Objective: To evaluate disease status after 20 years in a cohort defined as "benign multiple sclerosis (MS)" (Expanded Disability Status Scale [EDSS] score < or = 3) at 10 years from onset.
Methods: Patients with an EDSS score < or = 3 at 10 (+/- 1) years from onset were selected from the British Columbia MS clinic database. The 20-year EDSS score was the primary outcome. Potential risk factors differentiating those who "continued benign" (EDSS score < or = 3.0) from those who were "no longer benign" (EDSS score > 3.0) at 20 years, including age at onset, onset symptoms, and 10-year EDSS score, were analyzed, and lower 10-year EDSS score cutoffs were investigated.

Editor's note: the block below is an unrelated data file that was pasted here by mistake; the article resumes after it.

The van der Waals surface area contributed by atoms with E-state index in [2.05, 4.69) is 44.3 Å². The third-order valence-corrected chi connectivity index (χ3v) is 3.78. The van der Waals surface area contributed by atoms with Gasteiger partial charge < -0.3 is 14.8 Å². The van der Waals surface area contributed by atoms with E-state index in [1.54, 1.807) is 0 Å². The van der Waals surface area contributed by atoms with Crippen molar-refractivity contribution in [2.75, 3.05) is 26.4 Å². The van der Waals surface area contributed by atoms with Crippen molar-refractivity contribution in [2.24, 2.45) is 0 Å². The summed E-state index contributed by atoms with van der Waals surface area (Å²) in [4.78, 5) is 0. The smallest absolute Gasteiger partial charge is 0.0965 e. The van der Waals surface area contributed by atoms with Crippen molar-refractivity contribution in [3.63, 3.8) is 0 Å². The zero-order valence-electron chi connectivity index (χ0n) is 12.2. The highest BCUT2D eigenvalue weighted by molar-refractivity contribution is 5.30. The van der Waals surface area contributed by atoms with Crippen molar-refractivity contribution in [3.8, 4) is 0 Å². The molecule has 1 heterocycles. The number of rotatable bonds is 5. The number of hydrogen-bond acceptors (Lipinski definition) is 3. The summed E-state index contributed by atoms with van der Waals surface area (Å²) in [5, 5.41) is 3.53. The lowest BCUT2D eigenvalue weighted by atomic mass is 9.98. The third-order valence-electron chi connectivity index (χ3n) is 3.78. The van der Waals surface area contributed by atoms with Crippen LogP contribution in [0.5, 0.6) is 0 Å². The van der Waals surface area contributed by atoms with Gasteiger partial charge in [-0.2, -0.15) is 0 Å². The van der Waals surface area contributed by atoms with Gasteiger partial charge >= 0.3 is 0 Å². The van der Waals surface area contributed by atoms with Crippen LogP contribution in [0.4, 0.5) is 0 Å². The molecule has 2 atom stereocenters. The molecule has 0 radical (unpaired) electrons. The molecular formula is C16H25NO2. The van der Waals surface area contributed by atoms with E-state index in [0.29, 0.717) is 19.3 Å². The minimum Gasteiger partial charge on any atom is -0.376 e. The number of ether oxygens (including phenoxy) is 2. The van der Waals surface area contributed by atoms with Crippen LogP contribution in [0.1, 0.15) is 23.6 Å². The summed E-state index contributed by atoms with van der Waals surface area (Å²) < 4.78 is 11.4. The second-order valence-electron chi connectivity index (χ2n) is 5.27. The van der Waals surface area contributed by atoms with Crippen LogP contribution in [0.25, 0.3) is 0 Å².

Results: Twenty-year EDSS scores were obtained for 169 of 200 patients (84.5%); of these, 88 (52.1%) continued benign, but 36 (21.3%) progressed to require the use of a cane (EDSS score > or = 6). Conversion to secondary progressive MS occurred in 45 of 196 patients (23%) with a relapsing-remitting onset. The only variable associated with disease progression at 20 years was the 10-year EDSS score (p < 0.0005); no 10-year EDSS score seemed ideal in predicting benign status, and an EDSS score < or = 2 resulted in 32% becoming no longer benign.
Discussion: At 10 years from onset, neither an Expanded Disability Status Scale (EDSS) score < or = 3 nor an EDSS score < or = 2 adequately represented "benign multiple sclerosis (MS)" because an appreciable proportion of patients progressed in disease severity. Appropriate and reliable criteria to identify which patients with MS remain with mild disability over the long term have yet to be determined.